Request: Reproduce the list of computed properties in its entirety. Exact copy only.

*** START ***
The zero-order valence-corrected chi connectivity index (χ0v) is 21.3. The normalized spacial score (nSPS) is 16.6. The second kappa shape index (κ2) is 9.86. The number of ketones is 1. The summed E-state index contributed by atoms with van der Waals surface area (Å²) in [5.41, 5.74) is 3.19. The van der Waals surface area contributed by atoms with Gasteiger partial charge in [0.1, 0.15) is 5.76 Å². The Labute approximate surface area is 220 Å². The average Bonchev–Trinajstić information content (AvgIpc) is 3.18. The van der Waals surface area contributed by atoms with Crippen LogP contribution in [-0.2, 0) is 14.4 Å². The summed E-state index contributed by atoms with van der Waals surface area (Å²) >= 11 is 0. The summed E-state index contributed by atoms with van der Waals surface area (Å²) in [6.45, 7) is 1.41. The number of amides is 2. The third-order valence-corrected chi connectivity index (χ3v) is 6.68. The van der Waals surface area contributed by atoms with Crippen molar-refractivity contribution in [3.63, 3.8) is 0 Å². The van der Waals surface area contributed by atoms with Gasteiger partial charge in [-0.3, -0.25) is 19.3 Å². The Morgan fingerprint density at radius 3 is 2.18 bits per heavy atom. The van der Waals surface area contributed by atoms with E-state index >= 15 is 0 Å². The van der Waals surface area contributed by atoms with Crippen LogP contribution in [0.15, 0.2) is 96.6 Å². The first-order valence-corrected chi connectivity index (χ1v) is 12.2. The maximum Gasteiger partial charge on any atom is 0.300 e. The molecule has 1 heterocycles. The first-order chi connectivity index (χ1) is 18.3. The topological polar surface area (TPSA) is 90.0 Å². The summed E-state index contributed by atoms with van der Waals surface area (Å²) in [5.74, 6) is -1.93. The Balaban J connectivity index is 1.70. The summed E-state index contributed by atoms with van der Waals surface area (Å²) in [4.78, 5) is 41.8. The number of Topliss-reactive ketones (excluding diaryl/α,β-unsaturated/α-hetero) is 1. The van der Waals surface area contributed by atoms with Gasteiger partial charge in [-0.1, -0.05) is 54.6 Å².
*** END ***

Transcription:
The zero-order valence-corrected chi connectivity index (χ0v) is 21.3. The normalized spacial score (nSPS) is 16.6. The second kappa shape index (κ2) is 9.86. The number of ketones is 1. The summed E-state index contributed by atoms with van der Waals surface area (Å²) in [5.41, 5.74) is 3.19. The van der Waals surface area contributed by atoms with Gasteiger partial charge in [0.1, 0.15) is 5.76 Å². The Labute approximate surface area is 220 Å². The average Bonchev–Trinajstić information content (AvgIpc) is 3.18. The van der Waals surface area contributed by atoms with Crippen LogP contribution in [-0.2, 0) is 14.4 Å². The summed E-state index contributed by atoms with van der Waals surface area (Å²) >= 11 is 0. The summed E-state index contributed by atoms with van der Waals surface area (Å²) in [6.45, 7) is 1.41. The number of amides is 2. The third-order valence-corrected chi connectivity index (χ3v) is 6.68. The van der Waals surface area contributed by atoms with Crippen molar-refractivity contribution in [3.63, 3.8) is 0 Å². The van der Waals surface area contributed by atoms with Gasteiger partial charge in [-0.3, -0.25) is 19.3 Å². The Morgan fingerprint density at radius 3 is 2.18 bits per heavy atom. The van der Waals surface area contributed by atoms with E-state index >= 15 is 0 Å². The van der Waals surface area contributed by atoms with Crippen LogP contribution in [0.15, 0.2) is 96.6 Å². The first-order valence-corrected chi connectivity index (χ1v) is 12.2. The maximum Gasteiger partial charge on any atom is 0.300 e. The molecule has 1 heterocycles. The first-order chi connectivity index (χ1) is 18.3. The topological polar surface area (TPSA) is 90.0 Å². The summed E-state index contributed by atoms with van der Waals surface area (Å²) in [5.74, 6) is -1.93. The Balaban J connectivity index is 1.70. The summed E-state index contributed by atoms with van der Waals surface area (Å²) in [4.78, 5) is 41.8. The number of Topliss-reactive ketones (excluding diaryl/α,β-unsaturated/α-hetero) is 1. The van der Waals surface area contributed by atoms with Gasteiger partial charge in [-0.1, -0.05) is 54.6 Å².